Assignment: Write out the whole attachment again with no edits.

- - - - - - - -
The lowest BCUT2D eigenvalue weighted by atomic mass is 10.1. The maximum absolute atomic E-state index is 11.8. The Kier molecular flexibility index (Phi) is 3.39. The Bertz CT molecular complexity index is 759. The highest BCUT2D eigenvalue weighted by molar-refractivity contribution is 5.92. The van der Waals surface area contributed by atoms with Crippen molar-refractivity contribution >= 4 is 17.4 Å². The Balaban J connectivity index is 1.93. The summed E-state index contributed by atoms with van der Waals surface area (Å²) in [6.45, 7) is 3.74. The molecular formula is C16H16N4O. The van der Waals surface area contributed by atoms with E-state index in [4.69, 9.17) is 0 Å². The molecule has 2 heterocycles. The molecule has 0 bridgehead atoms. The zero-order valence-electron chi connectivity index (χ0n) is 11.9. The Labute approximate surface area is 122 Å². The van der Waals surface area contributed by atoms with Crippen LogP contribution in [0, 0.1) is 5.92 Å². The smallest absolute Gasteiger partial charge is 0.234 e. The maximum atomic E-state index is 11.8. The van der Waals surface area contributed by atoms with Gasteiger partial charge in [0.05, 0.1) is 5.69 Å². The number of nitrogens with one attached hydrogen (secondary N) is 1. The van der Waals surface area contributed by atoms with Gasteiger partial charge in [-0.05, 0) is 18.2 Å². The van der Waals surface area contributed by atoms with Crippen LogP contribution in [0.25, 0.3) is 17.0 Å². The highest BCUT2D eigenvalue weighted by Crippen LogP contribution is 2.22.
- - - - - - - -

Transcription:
The lowest BCUT2D eigenvalue weighted by atomic mass is 10.1. The maximum absolute atomic E-state index is 11.8. The Kier molecular flexibility index (Phi) is 3.39. The Bertz CT molecular complexity index is 759. The highest BCUT2D eigenvalue weighted by molar-refractivity contribution is 5.92. The van der Waals surface area contributed by atoms with Crippen molar-refractivity contribution >= 4 is 17.4 Å². The Balaban J connectivity index is 1.93. The summed E-state index contributed by atoms with van der Waals surface area (Å²) in [6.45, 7) is 3.74. The molecular formula is C16H16N4O. The van der Waals surface area contributed by atoms with E-state index in [4.69, 9.17) is 0 Å². The molecule has 2 heterocycles. The molecule has 0 bridgehead atoms. The zero-order valence-electron chi connectivity index (χ0n) is 11.9. The Labute approximate surface area is 122 Å². The van der Waals surface area contributed by atoms with Crippen LogP contribution in [0, 0.1) is 5.92 Å². The smallest absolute Gasteiger partial charge is 0.234 e. The maximum atomic E-state index is 11.8. The van der Waals surface area contributed by atoms with Gasteiger partial charge in [0.05, 0.1) is 5.69 Å². The number of nitrogens with one attached hydrogen (secondary N) is 1. The van der Waals surface area contributed by atoms with Gasteiger partial charge in [-0.05, 0) is 18.2 Å². The van der Waals surface area contributed by atoms with Crippen LogP contribution in [0.25, 0.3) is 17.0 Å². The highest BCUT2D eigenvalue weighted by Crippen LogP contribution is 2.22.